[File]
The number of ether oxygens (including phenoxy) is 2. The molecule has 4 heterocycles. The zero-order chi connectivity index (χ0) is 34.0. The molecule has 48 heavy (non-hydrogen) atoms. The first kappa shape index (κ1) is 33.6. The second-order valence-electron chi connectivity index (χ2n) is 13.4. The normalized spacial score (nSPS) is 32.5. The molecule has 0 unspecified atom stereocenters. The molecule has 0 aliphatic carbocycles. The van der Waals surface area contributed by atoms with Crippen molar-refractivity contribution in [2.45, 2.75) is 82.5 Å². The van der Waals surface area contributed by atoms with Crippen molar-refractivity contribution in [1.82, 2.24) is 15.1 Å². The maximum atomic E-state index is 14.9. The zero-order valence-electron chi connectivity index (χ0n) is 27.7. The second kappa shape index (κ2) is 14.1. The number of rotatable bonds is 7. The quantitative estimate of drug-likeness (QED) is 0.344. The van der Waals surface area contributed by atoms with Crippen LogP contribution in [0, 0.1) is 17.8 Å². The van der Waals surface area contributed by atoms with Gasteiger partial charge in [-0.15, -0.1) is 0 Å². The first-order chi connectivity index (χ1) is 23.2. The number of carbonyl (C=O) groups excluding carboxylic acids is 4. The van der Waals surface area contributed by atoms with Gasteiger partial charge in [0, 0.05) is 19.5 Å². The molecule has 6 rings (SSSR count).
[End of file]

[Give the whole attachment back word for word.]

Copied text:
The number of ether oxygens (including phenoxy) is 2. The molecule has 4 heterocycles. The zero-order chi connectivity index (χ0) is 34.0. The molecule has 48 heavy (non-hydrogen) atoms. The first kappa shape index (κ1) is 33.6. The second-order valence-electron chi connectivity index (χ2n) is 13.4. The normalized spacial score (nSPS) is 32.5. The molecule has 0 unspecified atom stereocenters. The molecule has 0 aliphatic carbocycles. The van der Waals surface area contributed by atoms with Crippen molar-refractivity contribution in [2.45, 2.75) is 82.5 Å². The van der Waals surface area contributed by atoms with Crippen molar-refractivity contribution in [1.82, 2.24) is 15.1 Å². The maximum atomic E-state index is 14.9. The zero-order valence-electron chi connectivity index (χ0n) is 27.7. The second kappa shape index (κ2) is 14.1. The number of rotatable bonds is 7. The quantitative estimate of drug-likeness (QED) is 0.344. The van der Waals surface area contributed by atoms with Crippen LogP contribution in [0, 0.1) is 17.8 Å². The van der Waals surface area contributed by atoms with Gasteiger partial charge in [-0.15, -0.1) is 0 Å². The first-order chi connectivity index (χ1) is 23.2. The number of carbonyl (C=O) groups excluding carboxylic acids is 4. The van der Waals surface area contributed by atoms with Gasteiger partial charge in [0, 0.05) is 19.5 Å². The molecule has 6 rings (SSSR count).